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Fuchs, Alfred

(1892–1941), journalist, essayist, and translator. Alfred Fuchs first was a Zionist, then a member of the Czech Jewish academic community, and later an active Roman Catholic. In secondary school, he took a keen interest in Jewish mysticism and wanted to become a rabbi. At Prague University he studied philosophy, law, and theology, and earned his doctorate in 1915. He was also an active member of Spolek Českých Akademiků Židů (Association of Czech Academic Jews).

After World War I, Fuchs taught at the Advanced Industrial School and served as secretary of Svazu Čechů Židů (League of Czech Jews). From 1921 to 1939, he worked as a clerk in the press department of the presidium of the ministerial council, eventually becoming councillor (by virtue of which he was also editor in chief of the Revue quotidienne de la presse tchécoslovaque). Concurrently he lectured at the Higher School (University) of Political Sciences and at the Studium Catholicum in Prague.

In 1921, Fuchs converted to Catholicism and joined the People’s Party. In 1929, he ran unsuccessfully for a seat in parliament on behalf of the Christian Social Movement. He explained his reasons for converting in his autobiographical novel Oltář a rotačka (The Altar and the Printing Press; 1930).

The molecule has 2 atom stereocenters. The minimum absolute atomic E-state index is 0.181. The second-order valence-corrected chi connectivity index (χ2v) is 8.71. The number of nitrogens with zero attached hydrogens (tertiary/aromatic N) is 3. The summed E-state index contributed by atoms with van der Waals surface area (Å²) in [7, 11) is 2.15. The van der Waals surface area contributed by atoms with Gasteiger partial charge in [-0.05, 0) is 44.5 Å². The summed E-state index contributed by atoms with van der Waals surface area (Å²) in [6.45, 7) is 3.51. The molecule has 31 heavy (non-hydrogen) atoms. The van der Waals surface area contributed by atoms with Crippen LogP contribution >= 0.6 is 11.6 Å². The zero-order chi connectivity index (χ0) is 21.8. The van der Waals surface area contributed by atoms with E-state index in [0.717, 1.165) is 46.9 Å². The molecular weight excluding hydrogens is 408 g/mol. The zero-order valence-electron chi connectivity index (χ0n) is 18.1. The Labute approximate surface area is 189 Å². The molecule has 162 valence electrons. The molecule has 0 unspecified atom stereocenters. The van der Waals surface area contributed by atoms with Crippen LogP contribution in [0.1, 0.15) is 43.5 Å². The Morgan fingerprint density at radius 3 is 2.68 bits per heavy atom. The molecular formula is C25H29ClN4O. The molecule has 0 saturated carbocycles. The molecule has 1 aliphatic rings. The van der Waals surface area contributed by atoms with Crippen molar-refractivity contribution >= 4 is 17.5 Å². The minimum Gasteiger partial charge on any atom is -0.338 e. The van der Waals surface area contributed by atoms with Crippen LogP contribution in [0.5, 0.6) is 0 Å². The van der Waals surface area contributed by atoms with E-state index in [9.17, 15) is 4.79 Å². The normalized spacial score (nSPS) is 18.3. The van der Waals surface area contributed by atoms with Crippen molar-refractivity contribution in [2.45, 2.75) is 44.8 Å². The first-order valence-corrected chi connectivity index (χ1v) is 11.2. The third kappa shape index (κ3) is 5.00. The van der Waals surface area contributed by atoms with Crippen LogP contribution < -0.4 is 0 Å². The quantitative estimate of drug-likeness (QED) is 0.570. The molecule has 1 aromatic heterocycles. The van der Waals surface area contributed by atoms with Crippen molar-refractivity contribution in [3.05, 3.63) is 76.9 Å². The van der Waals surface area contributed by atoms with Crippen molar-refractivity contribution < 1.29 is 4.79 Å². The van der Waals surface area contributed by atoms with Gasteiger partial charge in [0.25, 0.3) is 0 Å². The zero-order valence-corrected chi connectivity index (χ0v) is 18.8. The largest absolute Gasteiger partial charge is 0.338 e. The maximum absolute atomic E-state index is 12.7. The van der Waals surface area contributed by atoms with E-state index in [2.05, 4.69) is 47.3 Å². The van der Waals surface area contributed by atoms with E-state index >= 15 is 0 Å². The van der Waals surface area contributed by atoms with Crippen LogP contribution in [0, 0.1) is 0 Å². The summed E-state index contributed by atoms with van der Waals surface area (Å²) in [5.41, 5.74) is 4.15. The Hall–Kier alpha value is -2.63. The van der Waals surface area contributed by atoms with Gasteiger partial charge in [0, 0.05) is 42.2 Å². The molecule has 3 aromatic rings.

At the beginning of the 1920s, Fuchs became editor in chief of the Pondělník Svobodného slova and in 1925 of the Prager Abendblatt. He edited, among others, Rozvoj and Kalendář českožidovský, and contributed to a dozen newspapers and periodicals under various pseudonyms (the best known among these was Draf), mainly writing about religion, the church, culture, art, and politics.

Fuchs published and translated more than 30 books. Initially he dealt with the Jewish question in O židovské otázce (On the Jewish Question; 1919), which he considered from the perspective of the relationship of Jews to the majority society, and denied that assimilation was merely a vacuous phrase. Beginning in the 1920s, he became an important figure in modern Christian universalism, stressing the social aspects of the religion and concerning himself with the role of Christianity in the modern world.

In 1939–1940 Fuchs was interrogated a number of times by the Gestapo. In October 1940 he was arrested and in February 1941 he was tortured to death in Dachau. Following the war, the possibility of his canonization was considered.

Suggested Reading

Hillel J. Kieval, Languages of Community: The Jewish Experience in the Czech Lands (Berkeley, 2000), pp. 217–229; Ctibor Mařan, Kniha o Alfredu Fuchsovi (Prague, 1946); Alexej Mikulášek, Viera Glosíková, and Antonín B. Schulz, Literatura s hvězdou Davidovou (Prague, 1998). Archive: Státní ústřední archiv. Fond Prezidium Ministerské rady (Nationial Archive, Prague; Collection of the Presidium of the Ministerial Council).



Translated from Czech by Martin Ward